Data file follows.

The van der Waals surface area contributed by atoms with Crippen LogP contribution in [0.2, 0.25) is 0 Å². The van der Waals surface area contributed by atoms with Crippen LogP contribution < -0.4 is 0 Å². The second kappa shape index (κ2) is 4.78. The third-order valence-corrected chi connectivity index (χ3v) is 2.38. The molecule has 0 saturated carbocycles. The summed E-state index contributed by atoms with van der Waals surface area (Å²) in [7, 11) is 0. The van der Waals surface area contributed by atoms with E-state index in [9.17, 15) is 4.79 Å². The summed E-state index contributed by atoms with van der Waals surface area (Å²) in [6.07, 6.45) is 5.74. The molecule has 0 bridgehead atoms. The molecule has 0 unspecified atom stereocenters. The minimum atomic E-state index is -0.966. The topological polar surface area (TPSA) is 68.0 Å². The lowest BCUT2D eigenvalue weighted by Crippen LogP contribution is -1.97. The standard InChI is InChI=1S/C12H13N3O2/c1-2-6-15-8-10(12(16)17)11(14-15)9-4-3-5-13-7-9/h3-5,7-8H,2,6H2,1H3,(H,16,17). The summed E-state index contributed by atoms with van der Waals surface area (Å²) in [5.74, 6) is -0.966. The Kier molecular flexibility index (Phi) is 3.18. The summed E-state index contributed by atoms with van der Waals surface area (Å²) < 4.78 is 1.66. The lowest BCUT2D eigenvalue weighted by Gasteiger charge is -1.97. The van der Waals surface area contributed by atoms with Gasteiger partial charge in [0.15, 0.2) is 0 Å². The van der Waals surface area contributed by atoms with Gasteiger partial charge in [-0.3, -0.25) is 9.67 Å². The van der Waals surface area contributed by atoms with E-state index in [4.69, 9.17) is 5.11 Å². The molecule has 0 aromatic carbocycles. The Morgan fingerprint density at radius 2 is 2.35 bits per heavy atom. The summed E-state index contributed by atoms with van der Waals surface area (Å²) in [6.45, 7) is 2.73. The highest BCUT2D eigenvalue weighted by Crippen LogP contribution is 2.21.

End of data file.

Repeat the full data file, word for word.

The van der Waals surface area contributed by atoms with Crippen LogP contribution in [0.2, 0.25) is 0 Å². The van der Waals surface area contributed by atoms with Crippen LogP contribution < -0.4 is 0 Å². The second kappa shape index (κ2) is 4.78. The third-order valence-corrected chi connectivity index (χ3v) is 2.38. The molecule has 0 saturated carbocycles. The summed E-state index contributed by atoms with van der Waals surface area (Å²) in [7, 11) is 0. The van der Waals surface area contributed by atoms with E-state index in [9.17, 15) is 4.79 Å². The summed E-state index contributed by atoms with van der Waals surface area (Å²) in [6.07, 6.45) is 5.74. The molecule has 0 bridgehead atoms. The molecule has 0 unspecified atom stereocenters. The minimum atomic E-state index is -0.966. The topological polar surface area (TPSA) is 68.0 Å². The lowest BCUT2D eigenvalue weighted by Crippen LogP contribution is -1.97. The standard InChI is InChI=1S/C12H13N3O2/c1-2-6-15-8-10(12(16)17)11(14-15)9-4-3-5-13-7-9/h3-5,7-8H,2,6H2,1H3,(H,16,17). The summed E-state index contributed by atoms with van der Waals surface area (Å²) in [5.74, 6) is -0.966. The Kier molecular flexibility index (Phi) is 3.18. The summed E-state index contributed by atoms with van der Waals surface area (Å²) < 4.78 is 1.66. The lowest BCUT2D eigenvalue weighted by Gasteiger charge is -1.97. The van der Waals surface area contributed by atoms with Gasteiger partial charge in [0.15, 0.2) is 0 Å². The van der Waals surface area contributed by atoms with Gasteiger partial charge in [-0.3, -0.25) is 9.67 Å². The van der Waals surface area contributed by atoms with E-state index in [4.69, 9.17) is 5.11 Å². The molecule has 0 aromatic carbocycles. The Morgan fingerprint density at radius 2 is 2.35 bits per heavy atom. The summed E-state index contributed by atoms with van der Waals surface area (Å²) in [6.45, 7) is 2.73. The highest BCUT2D eigenvalue weighted by Crippen LogP contribution is 2.21.